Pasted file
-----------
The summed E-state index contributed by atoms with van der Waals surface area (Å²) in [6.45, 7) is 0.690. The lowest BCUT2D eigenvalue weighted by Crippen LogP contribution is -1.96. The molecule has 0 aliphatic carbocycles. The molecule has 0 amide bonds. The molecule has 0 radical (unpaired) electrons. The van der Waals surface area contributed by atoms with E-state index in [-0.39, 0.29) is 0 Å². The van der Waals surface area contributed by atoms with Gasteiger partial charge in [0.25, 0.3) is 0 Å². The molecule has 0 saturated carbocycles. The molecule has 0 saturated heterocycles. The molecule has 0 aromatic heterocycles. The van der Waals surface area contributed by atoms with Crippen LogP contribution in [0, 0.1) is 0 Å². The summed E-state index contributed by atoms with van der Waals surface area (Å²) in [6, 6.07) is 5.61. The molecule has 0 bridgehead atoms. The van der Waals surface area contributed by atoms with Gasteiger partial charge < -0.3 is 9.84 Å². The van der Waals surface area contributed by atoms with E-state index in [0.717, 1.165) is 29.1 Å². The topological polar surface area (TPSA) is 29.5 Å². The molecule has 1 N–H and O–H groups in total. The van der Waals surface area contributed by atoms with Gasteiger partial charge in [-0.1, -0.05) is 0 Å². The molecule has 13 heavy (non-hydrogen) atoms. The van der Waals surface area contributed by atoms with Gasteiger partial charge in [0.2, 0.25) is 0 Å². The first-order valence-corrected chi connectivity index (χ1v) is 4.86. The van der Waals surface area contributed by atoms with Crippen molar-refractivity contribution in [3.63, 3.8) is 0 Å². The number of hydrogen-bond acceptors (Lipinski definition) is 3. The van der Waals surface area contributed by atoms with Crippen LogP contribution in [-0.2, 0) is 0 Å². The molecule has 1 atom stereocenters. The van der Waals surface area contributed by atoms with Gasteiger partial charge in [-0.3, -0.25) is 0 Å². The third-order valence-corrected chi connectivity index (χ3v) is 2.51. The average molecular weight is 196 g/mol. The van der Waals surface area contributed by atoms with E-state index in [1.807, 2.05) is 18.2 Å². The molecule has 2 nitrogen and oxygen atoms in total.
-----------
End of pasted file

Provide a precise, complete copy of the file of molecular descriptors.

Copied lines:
The summed E-state index contributed by atoms with van der Waals surface area (Å²) in [6.45, 7) is 0.690. The lowest BCUT2D eigenvalue weighted by Crippen LogP contribution is -1.96. The molecule has 0 aliphatic carbocycles. The molecule has 0 amide bonds. The molecule has 0 radical (unpaired) electrons. The van der Waals surface area contributed by atoms with E-state index in [-0.39, 0.29) is 0 Å². The van der Waals surface area contributed by atoms with Gasteiger partial charge in [0.25, 0.3) is 0 Å². The molecule has 0 saturated carbocycles. The molecule has 0 saturated heterocycles. The molecule has 0 aromatic heterocycles. The van der Waals surface area contributed by atoms with Crippen LogP contribution in [0, 0.1) is 0 Å². The summed E-state index contributed by atoms with van der Waals surface area (Å²) in [6, 6.07) is 5.61. The molecule has 0 bridgehead atoms. The van der Waals surface area contributed by atoms with Gasteiger partial charge < -0.3 is 9.84 Å². The van der Waals surface area contributed by atoms with E-state index in [0.717, 1.165) is 29.1 Å². The topological polar surface area (TPSA) is 29.5 Å². The molecule has 1 N–H and O–H groups in total. The van der Waals surface area contributed by atoms with Gasteiger partial charge in [-0.1, -0.05) is 0 Å². The molecule has 13 heavy (non-hydrogen) atoms. The van der Waals surface area contributed by atoms with Gasteiger partial charge in [0.2, 0.25) is 0 Å². The first-order valence-corrected chi connectivity index (χ1v) is 4.86. The van der Waals surface area contributed by atoms with Crippen molar-refractivity contribution in [3.63, 3.8) is 0 Å². The number of hydrogen-bond acceptors (Lipinski definition) is 3. The van der Waals surface area contributed by atoms with Crippen LogP contribution in [-0.2, 0) is 0 Å². The molecule has 1 atom stereocenters. The van der Waals surface area contributed by atoms with Gasteiger partial charge in [-0.3, -0.25) is 0 Å². The third-order valence-corrected chi connectivity index (χ3v) is 2.51. The average molecular weight is 196 g/mol. The van der Waals surface area contributed by atoms with E-state index in [1.807, 2.05) is 18.2 Å². The molecule has 2 nitrogen and oxygen atoms in total.